Joshua Hoesly

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since Mar 11, 2019
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fungi trees
Young man working a day job as a habitat restoration technician. Family just bought 4 hectares of clearcut near the Lewis River. Real interested in developing methods of making small forest lots in Cascadia more economically and ecologically diverse. I know a lot about native plants and noxious weeds... and herbicide.
Washington State, USA
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Recent posts by Joshua Hoesly

ashley bee wrote:
The only worrisome thing about the land right now is the sheer volume of dead trees, it seems that every day another one has toppled and I worry someday a person will be injured. I went out when there was no wind blowing and intentionally/proactively pushed a few more leaning ones down. I definitely feel the need to learn more forest management.


This is a real thing to be aware of. I generally wear a hard hat anytime I'm working under a canopy just out of habit,  they also make good rain and sun hats :). You can't really eliminate the risk but you can pay attention to your surroundings. Sick looking trees with fungal or insect infestation are more likely to break. So are red alder and black cottonwood.  Look up occasionally to check for hanging dead branches,  these are called widowmakers. Impractical to remove them but make a note of them,  perhaps flag the tree.  Branches break more often when they've snow weighting them down. Don't work under a canopy while it's windy. Try to have someone else with you or at least nearby. Make and carry a first aid kit.

The woods actually are somewhat dangerous but there's pretty simple things to reduce your risk,  don't let the fear keep you from living.

You ought to post that blackberry you saw for an ID. We have quite a few native species of rubus, the evergreen and Himalayan are noxious weeds that I'm sure you've noticed fight back. Luckily they're not horribly difficult to get rid of with a little elbow grease. Shade,  mowing,  and digging the roots out are all very effective. It's worth the effort in the long run if you're methodical, especially since that forest looks pretty intact.

I highly recommend you buy "native plants of the Pacific northwest coast" aka "the pojar". It's a really good book for beginners since it's easy to use with lots of pictures,  but is also pretty dense with a broad scope of information on each plant. It's a lot of fun (when it's not winter twigs) to practice looking up plants you don't know. Having a name for each one really helps you notice it more often and begin learning each one's personality. After you're addicted to plant ID you get so good at it that you start to do double takes when you don't recognize something.
3 months ago
Hey Daron,
Sorry to bump an old thread but I just became interested in this topic. I sent you a message but figured I'd post in the thread as well. My family just bought 10 acres of recently clearcut land that was mostly replanted with doug fir on a ~12ft spacing. Been thinking about planting something more useful than the himalayan blackberry/ ilex aquifolium/ digitalis/ verbascus mixture that seems to fill most of the space in between. Red Alder (Alnus rubra) is a good tree but perhaps not the best for this application since it would probably suppress the doug fir and create an overly dense stand. I was looking into Sitka Alder (Alnus viridus spp. sinuata) as a shrubby alternative. Apparently it also has moderate shade tolerance unlike Alnus rubra. The thing is, it's normally found at higher elevations than most people do their thing. I do know that the tree seed transfer zones generally shrink in area the higher elevation you go. Then I came across a publication by the NRCS Plant Material Center out of Corvallis on a specific population of Sitka Alder they found growing at ~200ft elevation in the Columbia River Gorge. They performed trials on it and a few dozen other populations 20-30 years ago, selected this one for its good performance, and dubbed it the "Skamania Germplasm". Apparently for some time they maintained a seed orchard available to growers, intending the plant to be used mainly for habitat restoration projects and companion planting on tree plantations. My mind immediately jumped to permaculture and how we don't really have a lot of native N-fixing shrubs here in the lowland coastal northwest.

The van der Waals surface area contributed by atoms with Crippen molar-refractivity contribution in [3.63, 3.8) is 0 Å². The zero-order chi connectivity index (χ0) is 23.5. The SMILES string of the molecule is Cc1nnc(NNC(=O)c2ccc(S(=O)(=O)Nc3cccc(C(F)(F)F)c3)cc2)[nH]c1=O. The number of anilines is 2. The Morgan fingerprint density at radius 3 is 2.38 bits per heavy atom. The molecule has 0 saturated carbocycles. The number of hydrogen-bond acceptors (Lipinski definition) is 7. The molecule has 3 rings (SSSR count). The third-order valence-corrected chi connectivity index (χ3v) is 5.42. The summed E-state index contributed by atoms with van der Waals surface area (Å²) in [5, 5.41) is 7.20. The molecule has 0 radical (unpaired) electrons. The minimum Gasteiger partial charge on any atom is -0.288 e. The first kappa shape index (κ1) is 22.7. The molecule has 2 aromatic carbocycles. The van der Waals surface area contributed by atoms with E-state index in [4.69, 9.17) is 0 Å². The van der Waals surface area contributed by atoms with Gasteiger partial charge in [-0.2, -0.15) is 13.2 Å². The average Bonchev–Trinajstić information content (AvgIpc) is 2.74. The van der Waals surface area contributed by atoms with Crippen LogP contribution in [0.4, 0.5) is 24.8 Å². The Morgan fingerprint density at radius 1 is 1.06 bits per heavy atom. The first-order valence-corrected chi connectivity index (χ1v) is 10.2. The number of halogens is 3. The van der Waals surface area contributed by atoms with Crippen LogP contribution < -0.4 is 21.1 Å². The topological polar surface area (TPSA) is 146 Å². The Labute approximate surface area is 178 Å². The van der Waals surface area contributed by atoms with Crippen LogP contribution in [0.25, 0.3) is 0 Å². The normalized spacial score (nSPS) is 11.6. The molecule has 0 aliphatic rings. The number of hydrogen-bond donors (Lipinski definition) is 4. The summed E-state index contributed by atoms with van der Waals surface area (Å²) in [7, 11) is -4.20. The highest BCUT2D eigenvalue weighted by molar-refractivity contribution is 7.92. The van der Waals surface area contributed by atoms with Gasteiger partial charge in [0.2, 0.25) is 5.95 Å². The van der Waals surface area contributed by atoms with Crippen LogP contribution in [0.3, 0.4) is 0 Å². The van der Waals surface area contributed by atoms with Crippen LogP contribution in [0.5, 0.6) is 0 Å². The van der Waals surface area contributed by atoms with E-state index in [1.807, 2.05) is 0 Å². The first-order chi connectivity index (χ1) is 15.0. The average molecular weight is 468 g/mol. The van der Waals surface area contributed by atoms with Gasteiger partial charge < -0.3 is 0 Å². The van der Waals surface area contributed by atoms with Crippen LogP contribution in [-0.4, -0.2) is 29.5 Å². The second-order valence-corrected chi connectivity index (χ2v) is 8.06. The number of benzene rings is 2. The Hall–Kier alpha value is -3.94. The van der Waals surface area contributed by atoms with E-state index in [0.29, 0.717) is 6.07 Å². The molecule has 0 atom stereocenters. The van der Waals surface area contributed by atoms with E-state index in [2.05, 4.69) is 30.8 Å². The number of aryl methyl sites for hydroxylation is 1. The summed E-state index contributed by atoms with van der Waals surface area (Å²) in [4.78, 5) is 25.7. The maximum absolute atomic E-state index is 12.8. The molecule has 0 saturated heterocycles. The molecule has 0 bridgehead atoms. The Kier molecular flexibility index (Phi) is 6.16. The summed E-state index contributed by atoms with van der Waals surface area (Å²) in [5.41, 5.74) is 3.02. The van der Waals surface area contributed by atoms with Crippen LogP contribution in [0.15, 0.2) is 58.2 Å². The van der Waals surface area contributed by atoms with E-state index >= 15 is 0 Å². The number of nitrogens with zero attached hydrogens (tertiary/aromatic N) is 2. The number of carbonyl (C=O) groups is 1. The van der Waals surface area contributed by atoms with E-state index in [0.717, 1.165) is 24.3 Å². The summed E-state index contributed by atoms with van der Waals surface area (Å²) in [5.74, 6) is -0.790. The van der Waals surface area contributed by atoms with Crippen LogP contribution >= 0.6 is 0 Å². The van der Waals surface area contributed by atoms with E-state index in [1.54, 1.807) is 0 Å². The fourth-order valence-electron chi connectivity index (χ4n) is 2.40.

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A few weeks ago I called the WACD PMC in Bow, Fourth Corner Nurseries in Bellingham, and a handful of conservation districts. Nobody had heard of it. I emailed the NRCS asking if they knew anyone growing it. They didn't.They also don't maintain a collection of seed anymore. I plan on probing the esoteric history of this plant further and seeing if there are any forgotten experiments with it that we might learn from. They did offer to go out and collect some seed next October, asking how much I wanted. I think I'm gonna try and convince them to let me go out with them and put in some of the legwork since it's out near my family's place anyways. Would anyone else be interested in some seeds or seedlings of this and testing it out? It probably wouldn't be very much extra work to gather significantly more than what I need. If I'm gonna put in this much effort I'd like to share what I could and see what others can make of it. I do know the seeds don't store very well unless under very controlled conditions so this would have to be coordinated ahead of time.

You could probably get fine results from any Sitka Alder you brought down out of the hills, but I figure if I'm gonna germinate and transplant a few thousand by myself I might as well do my best to build on the heavy lifting evolution has already done. I'll probably make a standalone post about this in the plant breeding/ seed swapping forum too.
3 months ago